• Forget about a single democratic state. The Israelis will paint it as – and believe it is – an attempt to eradicate “the only Jewish state.” Do you actually believe Israel will accept being outnumbered by Palestinians in a democracy? Do you actually believe Western liberals will force Israel to put itself in that position?
  • For the same reasons, Israel will not be forced to accept an extensive Palestinian right of return.
  • The Palestine Liberation Organization is on record as having endorsed the 2002 Arab Peace Initiative,³  which calls for Israel’s “complete withdrawal from the occupied Arab territories, including the Syrian Golan Heights, … and the territories still occupied in southern Lebanon” along with “a just solution to the problem of Palestinian refugees to be agreed upon in accordance with the UN General Assembly Resolution No 194” and “the establishment of an independent and sovereign Palestinian state … in the West Bank and Gaza Strip with East Jerusalem as its capital. In return the Arab states will … establish normal relations with Israel.”

The Palestinian Authority, then led by Yasser Arafat, immediately embraced the initiative. Support continued under Arafat’s successor, Mahmoud Abbas, who asked U.S. President Barack Obama to adopt it as part of his Middle East policy. In 2013 the Arab league re-endorsed the Arab Peace Initiative, with the possibility of minor swaps of the land between Israel and Palestine.

The Arab Peace Initiative is a perfectly reasonable compromise. It does not give Israel what it wants and Israel will not accept it unless forced. But the initiative does not endanger “the Jewish State,” and it could be the basis for building a coalition with liberals and liberal countries around forcing Israel to end the occupation.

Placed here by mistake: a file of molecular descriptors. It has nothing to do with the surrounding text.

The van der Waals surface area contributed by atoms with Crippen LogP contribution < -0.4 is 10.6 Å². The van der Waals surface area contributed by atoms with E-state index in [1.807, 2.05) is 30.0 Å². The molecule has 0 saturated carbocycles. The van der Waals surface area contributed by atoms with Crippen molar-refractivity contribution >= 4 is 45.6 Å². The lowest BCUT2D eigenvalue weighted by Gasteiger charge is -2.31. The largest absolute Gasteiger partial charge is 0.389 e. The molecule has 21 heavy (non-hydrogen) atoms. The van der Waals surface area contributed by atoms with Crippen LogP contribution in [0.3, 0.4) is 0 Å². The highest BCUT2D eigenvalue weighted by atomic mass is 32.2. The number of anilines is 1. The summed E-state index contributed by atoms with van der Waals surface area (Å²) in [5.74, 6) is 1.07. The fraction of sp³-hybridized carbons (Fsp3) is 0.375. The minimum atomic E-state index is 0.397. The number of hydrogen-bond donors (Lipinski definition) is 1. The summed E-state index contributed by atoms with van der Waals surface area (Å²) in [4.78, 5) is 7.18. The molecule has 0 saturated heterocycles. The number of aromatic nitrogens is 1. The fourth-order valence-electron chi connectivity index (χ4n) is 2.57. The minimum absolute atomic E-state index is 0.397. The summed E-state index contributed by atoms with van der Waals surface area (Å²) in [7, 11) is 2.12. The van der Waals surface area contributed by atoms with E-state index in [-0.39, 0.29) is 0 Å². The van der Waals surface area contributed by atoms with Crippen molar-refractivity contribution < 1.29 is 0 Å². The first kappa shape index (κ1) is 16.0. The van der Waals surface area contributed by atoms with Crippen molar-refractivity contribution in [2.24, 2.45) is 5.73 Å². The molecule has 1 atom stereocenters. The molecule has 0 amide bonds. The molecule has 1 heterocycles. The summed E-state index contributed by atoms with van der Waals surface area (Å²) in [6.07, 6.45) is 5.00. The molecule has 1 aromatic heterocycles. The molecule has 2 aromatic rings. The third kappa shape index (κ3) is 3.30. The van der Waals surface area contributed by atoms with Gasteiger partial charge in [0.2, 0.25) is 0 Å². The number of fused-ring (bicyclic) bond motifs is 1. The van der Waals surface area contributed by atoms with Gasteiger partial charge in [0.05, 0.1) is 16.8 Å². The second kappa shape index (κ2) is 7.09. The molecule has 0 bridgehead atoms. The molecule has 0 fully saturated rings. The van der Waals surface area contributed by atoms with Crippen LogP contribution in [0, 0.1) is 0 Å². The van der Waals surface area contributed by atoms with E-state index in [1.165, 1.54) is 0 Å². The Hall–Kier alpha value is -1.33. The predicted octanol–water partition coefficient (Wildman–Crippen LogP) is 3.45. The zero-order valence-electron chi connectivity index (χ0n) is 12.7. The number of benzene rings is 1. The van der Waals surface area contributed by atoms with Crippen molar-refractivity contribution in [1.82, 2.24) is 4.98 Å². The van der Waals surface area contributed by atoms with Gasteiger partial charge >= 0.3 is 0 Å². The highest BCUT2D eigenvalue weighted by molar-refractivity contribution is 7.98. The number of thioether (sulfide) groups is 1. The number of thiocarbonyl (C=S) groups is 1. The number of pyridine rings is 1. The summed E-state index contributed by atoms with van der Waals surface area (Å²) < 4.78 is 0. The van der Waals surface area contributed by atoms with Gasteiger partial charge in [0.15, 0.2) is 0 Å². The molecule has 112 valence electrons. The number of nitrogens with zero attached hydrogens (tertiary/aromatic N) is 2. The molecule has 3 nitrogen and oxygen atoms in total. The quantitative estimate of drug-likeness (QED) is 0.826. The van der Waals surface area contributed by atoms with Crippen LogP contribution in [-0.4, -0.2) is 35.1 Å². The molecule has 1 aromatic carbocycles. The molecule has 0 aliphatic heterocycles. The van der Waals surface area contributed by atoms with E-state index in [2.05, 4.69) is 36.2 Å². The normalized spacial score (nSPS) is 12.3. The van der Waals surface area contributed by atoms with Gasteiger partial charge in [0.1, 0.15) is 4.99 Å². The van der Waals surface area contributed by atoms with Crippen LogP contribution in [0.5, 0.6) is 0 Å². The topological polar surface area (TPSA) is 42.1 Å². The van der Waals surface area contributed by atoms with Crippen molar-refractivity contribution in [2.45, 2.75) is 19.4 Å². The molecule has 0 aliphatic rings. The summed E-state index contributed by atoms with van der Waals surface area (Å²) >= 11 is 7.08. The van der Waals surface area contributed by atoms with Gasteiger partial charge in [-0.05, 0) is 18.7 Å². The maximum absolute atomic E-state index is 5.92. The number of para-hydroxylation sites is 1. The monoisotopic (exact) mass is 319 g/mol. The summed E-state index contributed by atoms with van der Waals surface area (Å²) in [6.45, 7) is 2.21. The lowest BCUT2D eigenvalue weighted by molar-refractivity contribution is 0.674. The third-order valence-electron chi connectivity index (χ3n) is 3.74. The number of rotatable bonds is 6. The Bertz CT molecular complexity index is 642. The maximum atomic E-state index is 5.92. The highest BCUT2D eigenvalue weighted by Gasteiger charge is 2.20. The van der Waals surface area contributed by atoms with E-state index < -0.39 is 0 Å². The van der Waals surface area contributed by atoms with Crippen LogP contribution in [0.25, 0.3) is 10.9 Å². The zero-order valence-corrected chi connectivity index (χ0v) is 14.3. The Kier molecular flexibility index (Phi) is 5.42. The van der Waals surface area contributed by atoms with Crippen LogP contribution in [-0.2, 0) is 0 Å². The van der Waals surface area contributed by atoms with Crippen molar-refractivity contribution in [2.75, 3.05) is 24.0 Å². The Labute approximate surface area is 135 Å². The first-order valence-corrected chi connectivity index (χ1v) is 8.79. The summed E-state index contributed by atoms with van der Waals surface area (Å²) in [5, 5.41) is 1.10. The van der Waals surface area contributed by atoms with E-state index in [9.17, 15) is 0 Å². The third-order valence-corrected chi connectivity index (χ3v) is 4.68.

It is up to the Palestinian leadership to decide what it will demand, and accept, of Israel. Palestinians will need a unified, consistent and legitimate leadership. Elections will be needed. It will be difficult. It is hoped that foreign radicals who have spent years slagging the Palestinian leadership (less so Hamas) will shut up.

Finally, it’s a mystery to me why leftist radicals believe Jews and Palestinians must live together in a single state whether they want to or not. (Perhaps they could pick on the Koreas, or Slovakia and Czechia.) When I consider the prospects for a peaceful, democratic, single state in Israel/Palestine, I look at the accompanying photo.⁴

Notes

¹  Joseph Massad, Jewish Suffering, Palestinian Suffering, Al Jazeera, December 3, 2013.

² Helen Pluckrose and James Lindsay describe liberalism as “political democracy, limitations on the powers of government, the development of universal human rights, legal equality for all adult citizens, freedom of expression, respect for the value of viewpoint diversity and honest debate, respect for evidence and reason, the separation of church and state, and freedom of religion” (Cynical Theories: How Activist Scholarship Made

³ Everything about Race, Gender and Identity – and Why This Harms Everybody , p. 12). They note that liberalism is compatible with what “Americans call ‘liberal’ (and Europeans call ‘social-democratic’) and moderate forms of what people in all countries call ‘conservative.’” That is what I mean by “liberal.”

Arab Peace Initiative, Wikipedia.